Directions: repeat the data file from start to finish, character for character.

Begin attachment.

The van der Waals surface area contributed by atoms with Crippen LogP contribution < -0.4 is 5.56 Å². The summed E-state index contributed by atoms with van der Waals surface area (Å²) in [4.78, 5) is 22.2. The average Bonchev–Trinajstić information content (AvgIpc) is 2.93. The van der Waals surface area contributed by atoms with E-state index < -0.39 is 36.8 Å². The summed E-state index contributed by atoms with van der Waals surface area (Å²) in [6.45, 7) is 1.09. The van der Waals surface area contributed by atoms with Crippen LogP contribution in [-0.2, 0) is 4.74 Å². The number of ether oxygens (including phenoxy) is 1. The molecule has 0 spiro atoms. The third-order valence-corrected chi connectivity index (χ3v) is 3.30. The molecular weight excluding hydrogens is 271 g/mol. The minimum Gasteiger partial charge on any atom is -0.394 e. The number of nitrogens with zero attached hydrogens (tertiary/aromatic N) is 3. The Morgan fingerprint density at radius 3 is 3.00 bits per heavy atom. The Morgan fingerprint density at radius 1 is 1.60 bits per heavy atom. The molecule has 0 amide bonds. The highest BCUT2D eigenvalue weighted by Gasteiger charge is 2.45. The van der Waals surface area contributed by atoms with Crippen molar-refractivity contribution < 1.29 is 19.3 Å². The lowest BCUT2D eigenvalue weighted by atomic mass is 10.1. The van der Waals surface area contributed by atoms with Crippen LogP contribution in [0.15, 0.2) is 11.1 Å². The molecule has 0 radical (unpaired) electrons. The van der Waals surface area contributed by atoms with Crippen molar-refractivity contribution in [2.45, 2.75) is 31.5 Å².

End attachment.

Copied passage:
The van der Waals surface area contributed by atoms with Crippen LogP contribution < -0.4 is 5.56 Å². The summed E-state index contributed by atoms with van der Waals surface area (Å²) in [4.78, 5) is 22.2. The average Bonchev–Trinajstić information content (AvgIpc) is 2.93. The van der Waals surface area contributed by atoms with E-state index < -0.39 is 36.8 Å². The summed E-state index contributed by atoms with van der Waals surface area (Å²) in [6.45, 7) is 1.09. The van der Waals surface area contributed by atoms with Crippen LogP contribution in [-0.2, 0) is 4.74 Å². The number of ether oxygens (including phenoxy) is 1. The molecule has 0 spiro atoms. The third-order valence-corrected chi connectivity index (χ3v) is 3.30. The molecular weight excluding hydrogens is 271 g/mol. The minimum Gasteiger partial charge on any atom is -0.394 e. The number of nitrogens with zero attached hydrogens (tertiary/aromatic N) is 3. The Morgan fingerprint density at radius 3 is 3.00 bits per heavy atom. The Morgan fingerprint density at radius 1 is 1.60 bits per heavy atom. The molecule has 0 amide bonds. The highest BCUT2D eigenvalue weighted by Gasteiger charge is 2.45. The van der Waals surface area contributed by atoms with Crippen molar-refractivity contribution < 1.29 is 19.3 Å². The lowest BCUT2D eigenvalue weighted by atomic mass is 10.1. The van der Waals surface area contributed by atoms with Crippen LogP contribution in [0.15, 0.2) is 11.1 Å². The molecule has 0 radical (unpaired) electrons. The van der Waals surface area contributed by atoms with Crippen molar-refractivity contribution in [2.45, 2.75) is 31.5 Å².